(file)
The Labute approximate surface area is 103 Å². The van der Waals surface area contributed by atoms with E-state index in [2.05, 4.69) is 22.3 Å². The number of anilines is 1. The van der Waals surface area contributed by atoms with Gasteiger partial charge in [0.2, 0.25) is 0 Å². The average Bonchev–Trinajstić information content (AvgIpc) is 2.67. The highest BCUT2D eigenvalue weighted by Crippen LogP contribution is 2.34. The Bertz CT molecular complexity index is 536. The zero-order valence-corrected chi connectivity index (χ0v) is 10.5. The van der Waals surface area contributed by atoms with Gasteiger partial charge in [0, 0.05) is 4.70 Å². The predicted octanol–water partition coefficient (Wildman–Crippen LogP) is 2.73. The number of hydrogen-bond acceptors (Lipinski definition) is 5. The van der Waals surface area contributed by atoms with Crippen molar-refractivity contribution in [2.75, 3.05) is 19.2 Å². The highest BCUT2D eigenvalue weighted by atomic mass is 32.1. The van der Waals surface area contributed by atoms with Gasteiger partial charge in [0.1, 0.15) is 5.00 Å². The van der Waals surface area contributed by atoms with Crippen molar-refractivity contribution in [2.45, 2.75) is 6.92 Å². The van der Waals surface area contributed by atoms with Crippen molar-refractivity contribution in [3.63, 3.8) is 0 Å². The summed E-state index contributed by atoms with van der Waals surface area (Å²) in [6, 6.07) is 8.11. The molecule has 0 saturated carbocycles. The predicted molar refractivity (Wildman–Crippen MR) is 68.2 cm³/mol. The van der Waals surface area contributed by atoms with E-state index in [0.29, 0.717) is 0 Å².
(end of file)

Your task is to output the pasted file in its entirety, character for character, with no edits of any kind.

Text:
The Labute approximate surface area is 103 Å². The van der Waals surface area contributed by atoms with E-state index in [2.05, 4.69) is 22.3 Å². The number of anilines is 1. The van der Waals surface area contributed by atoms with Gasteiger partial charge in [0.2, 0.25) is 0 Å². The average Bonchev–Trinajstić information content (AvgIpc) is 2.67. The highest BCUT2D eigenvalue weighted by Crippen LogP contribution is 2.34. The Bertz CT molecular complexity index is 536. The zero-order valence-corrected chi connectivity index (χ0v) is 10.5. The van der Waals surface area contributed by atoms with Gasteiger partial charge in [0, 0.05) is 4.70 Å². The predicted octanol–water partition coefficient (Wildman–Crippen LogP) is 2.73. The number of hydrogen-bond acceptors (Lipinski definition) is 5. The van der Waals surface area contributed by atoms with Crippen molar-refractivity contribution in [2.75, 3.05) is 19.2 Å². The highest BCUT2D eigenvalue weighted by atomic mass is 32.1. The van der Waals surface area contributed by atoms with Gasteiger partial charge in [0.1, 0.15) is 5.00 Å². The van der Waals surface area contributed by atoms with Crippen molar-refractivity contribution in [2.45, 2.75) is 6.92 Å². The van der Waals surface area contributed by atoms with Crippen molar-refractivity contribution in [3.63, 3.8) is 0 Å². The summed E-state index contributed by atoms with van der Waals surface area (Å²) in [6, 6.07) is 8.11. The molecule has 0 saturated carbocycles. The predicted molar refractivity (Wildman–Crippen MR) is 68.2 cm³/mol. The van der Waals surface area contributed by atoms with E-state index in [0.29, 0.717) is 0 Å².